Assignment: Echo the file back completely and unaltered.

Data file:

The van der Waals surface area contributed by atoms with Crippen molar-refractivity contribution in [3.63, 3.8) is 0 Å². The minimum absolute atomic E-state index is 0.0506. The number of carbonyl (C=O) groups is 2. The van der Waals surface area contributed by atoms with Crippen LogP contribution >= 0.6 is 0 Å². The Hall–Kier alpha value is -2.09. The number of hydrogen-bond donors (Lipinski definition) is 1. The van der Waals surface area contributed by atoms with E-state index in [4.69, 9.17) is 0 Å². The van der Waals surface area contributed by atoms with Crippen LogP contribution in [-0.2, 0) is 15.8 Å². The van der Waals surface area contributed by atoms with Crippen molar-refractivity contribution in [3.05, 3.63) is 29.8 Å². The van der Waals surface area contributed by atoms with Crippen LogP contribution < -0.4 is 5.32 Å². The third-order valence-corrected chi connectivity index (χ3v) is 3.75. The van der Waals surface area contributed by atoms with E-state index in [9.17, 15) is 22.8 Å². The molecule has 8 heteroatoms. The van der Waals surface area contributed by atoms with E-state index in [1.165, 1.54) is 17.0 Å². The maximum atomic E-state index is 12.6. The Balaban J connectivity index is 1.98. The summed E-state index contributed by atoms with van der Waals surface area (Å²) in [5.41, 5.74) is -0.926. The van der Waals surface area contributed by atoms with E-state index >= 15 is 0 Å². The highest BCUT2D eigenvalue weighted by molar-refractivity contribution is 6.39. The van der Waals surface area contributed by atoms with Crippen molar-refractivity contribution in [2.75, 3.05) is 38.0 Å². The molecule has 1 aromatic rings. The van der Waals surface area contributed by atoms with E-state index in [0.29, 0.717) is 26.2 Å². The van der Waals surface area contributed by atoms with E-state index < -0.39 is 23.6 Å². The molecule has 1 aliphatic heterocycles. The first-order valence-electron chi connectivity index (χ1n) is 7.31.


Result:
The van der Waals surface area contributed by atoms with Crippen molar-refractivity contribution in [3.63, 3.8) is 0 Å². The minimum absolute atomic E-state index is 0.0506. The number of carbonyl (C=O) groups is 2. The van der Waals surface area contributed by atoms with Crippen LogP contribution >= 0.6 is 0 Å². The Hall–Kier alpha value is -2.09. The number of hydrogen-bond donors (Lipinski definition) is 1. The van der Waals surface area contributed by atoms with E-state index in [4.69, 9.17) is 0 Å². The van der Waals surface area contributed by atoms with Crippen LogP contribution in [-0.2, 0) is 15.8 Å². The van der Waals surface area contributed by atoms with Crippen molar-refractivity contribution in [3.05, 3.63) is 29.8 Å². The van der Waals surface area contributed by atoms with Crippen LogP contribution < -0.4 is 5.32 Å². The third-order valence-corrected chi connectivity index (χ3v) is 3.75. The van der Waals surface area contributed by atoms with E-state index in [9.17, 15) is 22.8 Å². The molecule has 8 heteroatoms. The van der Waals surface area contributed by atoms with E-state index in [1.165, 1.54) is 17.0 Å². The maximum atomic E-state index is 12.6. The Balaban J connectivity index is 1.98. The summed E-state index contributed by atoms with van der Waals surface area (Å²) in [5.41, 5.74) is -0.926. The van der Waals surface area contributed by atoms with E-state index >= 15 is 0 Å². The highest BCUT2D eigenvalue weighted by molar-refractivity contribution is 6.39. The van der Waals surface area contributed by atoms with Crippen molar-refractivity contribution in [2.75, 3.05) is 38.0 Å². The molecule has 1 aromatic rings. The van der Waals surface area contributed by atoms with E-state index in [0.29, 0.717) is 26.2 Å². The van der Waals surface area contributed by atoms with E-state index < -0.39 is 23.6 Å². The molecule has 1 aliphatic heterocycles. The first-order valence-electron chi connectivity index (χ1n) is 7.31.